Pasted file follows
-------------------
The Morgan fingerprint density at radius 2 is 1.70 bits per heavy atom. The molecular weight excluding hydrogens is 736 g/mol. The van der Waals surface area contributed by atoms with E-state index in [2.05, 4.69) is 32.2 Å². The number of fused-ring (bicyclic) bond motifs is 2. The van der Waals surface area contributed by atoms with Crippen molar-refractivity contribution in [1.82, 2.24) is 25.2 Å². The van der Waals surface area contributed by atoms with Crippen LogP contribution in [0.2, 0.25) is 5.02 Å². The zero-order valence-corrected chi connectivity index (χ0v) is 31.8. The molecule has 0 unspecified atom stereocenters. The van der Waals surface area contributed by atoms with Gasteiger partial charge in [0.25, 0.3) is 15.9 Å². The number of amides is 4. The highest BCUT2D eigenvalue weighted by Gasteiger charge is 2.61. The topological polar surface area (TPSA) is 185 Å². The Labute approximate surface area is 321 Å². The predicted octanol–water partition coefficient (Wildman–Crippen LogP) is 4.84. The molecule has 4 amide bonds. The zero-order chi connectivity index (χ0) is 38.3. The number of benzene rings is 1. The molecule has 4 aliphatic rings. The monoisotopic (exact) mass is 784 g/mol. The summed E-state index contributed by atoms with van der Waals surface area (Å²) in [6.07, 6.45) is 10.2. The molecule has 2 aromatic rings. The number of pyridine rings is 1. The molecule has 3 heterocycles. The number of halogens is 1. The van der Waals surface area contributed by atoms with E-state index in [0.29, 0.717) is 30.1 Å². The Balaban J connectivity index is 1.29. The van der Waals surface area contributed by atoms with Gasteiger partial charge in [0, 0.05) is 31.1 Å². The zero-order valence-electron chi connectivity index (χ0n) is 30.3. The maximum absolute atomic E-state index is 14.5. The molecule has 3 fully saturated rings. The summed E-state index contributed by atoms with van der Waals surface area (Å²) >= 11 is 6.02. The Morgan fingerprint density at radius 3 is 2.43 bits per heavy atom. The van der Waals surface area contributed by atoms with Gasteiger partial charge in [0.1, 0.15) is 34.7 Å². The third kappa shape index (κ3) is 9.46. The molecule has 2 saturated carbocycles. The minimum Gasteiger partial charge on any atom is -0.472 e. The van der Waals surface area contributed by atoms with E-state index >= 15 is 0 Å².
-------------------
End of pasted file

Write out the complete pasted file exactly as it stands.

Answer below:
The Morgan fingerprint density at radius 2 is 1.70 bits per heavy atom. The molecular weight excluding hydrogens is 736 g/mol. The van der Waals surface area contributed by atoms with E-state index in [2.05, 4.69) is 32.2 Å². The number of fused-ring (bicyclic) bond motifs is 2. The van der Waals surface area contributed by atoms with Crippen molar-refractivity contribution in [1.82, 2.24) is 25.2 Å². The van der Waals surface area contributed by atoms with Crippen LogP contribution in [0.2, 0.25) is 5.02 Å². The zero-order valence-corrected chi connectivity index (χ0v) is 31.8. The molecule has 0 unspecified atom stereocenters. The van der Waals surface area contributed by atoms with Gasteiger partial charge in [0.25, 0.3) is 15.9 Å². The number of amides is 4. The highest BCUT2D eigenvalue weighted by Gasteiger charge is 2.61. The topological polar surface area (TPSA) is 185 Å². The Labute approximate surface area is 321 Å². The predicted octanol–water partition coefficient (Wildman–Crippen LogP) is 4.84. The molecule has 4 amide bonds. The zero-order chi connectivity index (χ0) is 38.3. The number of benzene rings is 1. The molecule has 4 aliphatic rings. The monoisotopic (exact) mass is 784 g/mol. The summed E-state index contributed by atoms with van der Waals surface area (Å²) in [6.07, 6.45) is 10.2. The molecule has 2 aromatic rings. The number of pyridine rings is 1. The molecule has 3 heterocycles. The number of halogens is 1. The van der Waals surface area contributed by atoms with E-state index in [0.29, 0.717) is 30.1 Å². The Balaban J connectivity index is 1.29. The van der Waals surface area contributed by atoms with Gasteiger partial charge in [0, 0.05) is 31.1 Å². The zero-order valence-electron chi connectivity index (χ0n) is 30.3. The maximum absolute atomic E-state index is 14.5. The molecule has 3 fully saturated rings. The summed E-state index contributed by atoms with van der Waals surface area (Å²) >= 11 is 6.02. The Morgan fingerprint density at radius 3 is 2.43 bits per heavy atom. The van der Waals surface area contributed by atoms with Gasteiger partial charge in [0.1, 0.15) is 34.7 Å². The third kappa shape index (κ3) is 9.46. The molecule has 2 saturated carbocycles. The minimum Gasteiger partial charge on any atom is -0.472 e. The van der Waals surface area contributed by atoms with E-state index >= 15 is 0 Å².